A TOP gaming director has said that he “can’t say enough good things” about the industry in Scotland after delivering the keynote speech at the Scottish Gaming Week conference.

Rob Elsworthy has worked in the gaming industry for more than 15 years on a variety of some of the world’s most commercially successful and critically acclaimed projects.

This has included the likes of Grand Theft Auto, Red Dead Redemption and Metal Gear Solid.

He fondly remembers his time working in Scotland, where he was brought over to work on Grand Theft Auto IV in Edinburgh.

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“You’re [Scotland] working on some of the biggest games going. You guys have a huge place on the international stage,” he told The National.

He echoed the thoughts of Scottish Government minister Richard Lochhead who told the conference he regularly sees how well thought of Scotland is on the international stage when it comes to gaming.

Elsworthy added: “Scotland has a very high status in the games industry. Some big games come out of Edinburgh specifically.

“I can’t say enough good things about it. My experience here was fantastic. I got to see a lot of the culture of Scotland while I was here, I got to travel. It’s very easy and cheap to travel to the rest of Europe.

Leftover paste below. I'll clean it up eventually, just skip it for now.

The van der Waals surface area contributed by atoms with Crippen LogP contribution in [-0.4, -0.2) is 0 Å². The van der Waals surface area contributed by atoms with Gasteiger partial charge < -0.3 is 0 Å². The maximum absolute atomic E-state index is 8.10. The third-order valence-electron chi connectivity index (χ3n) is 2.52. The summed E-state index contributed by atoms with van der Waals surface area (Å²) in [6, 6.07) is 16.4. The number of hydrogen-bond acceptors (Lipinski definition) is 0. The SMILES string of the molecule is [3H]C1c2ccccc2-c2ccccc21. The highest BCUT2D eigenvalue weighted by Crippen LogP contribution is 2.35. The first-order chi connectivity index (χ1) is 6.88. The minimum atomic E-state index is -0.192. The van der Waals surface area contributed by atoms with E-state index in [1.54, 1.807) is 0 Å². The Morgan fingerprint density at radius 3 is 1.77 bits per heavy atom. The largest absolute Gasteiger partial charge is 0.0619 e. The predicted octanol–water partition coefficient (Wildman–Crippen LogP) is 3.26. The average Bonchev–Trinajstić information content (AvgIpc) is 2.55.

“I would highly recommend people come here to work and to experience it all.”

Elsworthy has founded his own video game company Resistr Interactive and also serves as the programme director for video game design and animation at the Toronto Film School.

Scots have found success across the globe in the gaming industry but, significantly, the country is also attractive to talent as much as it serves as the launchpad for many people.

We previously told how top game developer Jonathan Cooper moved back to Dundee having worked on major video game franchises including Assassin’s Creed, The Last of Us and Uncharted in North America.

The same goes for Eliza Ralph, a backend engineer with Edinburgh-based Glitchers.

Originally from Australia, she started her gaming career in Helsinki but was attracted to Scotland given the opportunities provided by the industry.

It’s a company which works on “games for good” – including one project which creates data to send to scientists working on treatment for dementia.

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Asked about the specifics of her work, she said: “What I’ve been trying to do is look how games can be used as a medium to inspire, educate and have social impact by teaching people essentially about specific causes.

“The causes I am most personally interested in are in the realms of biodiversity and conservation. There are many aspects but that’s the niche I’ve decided to focus on.”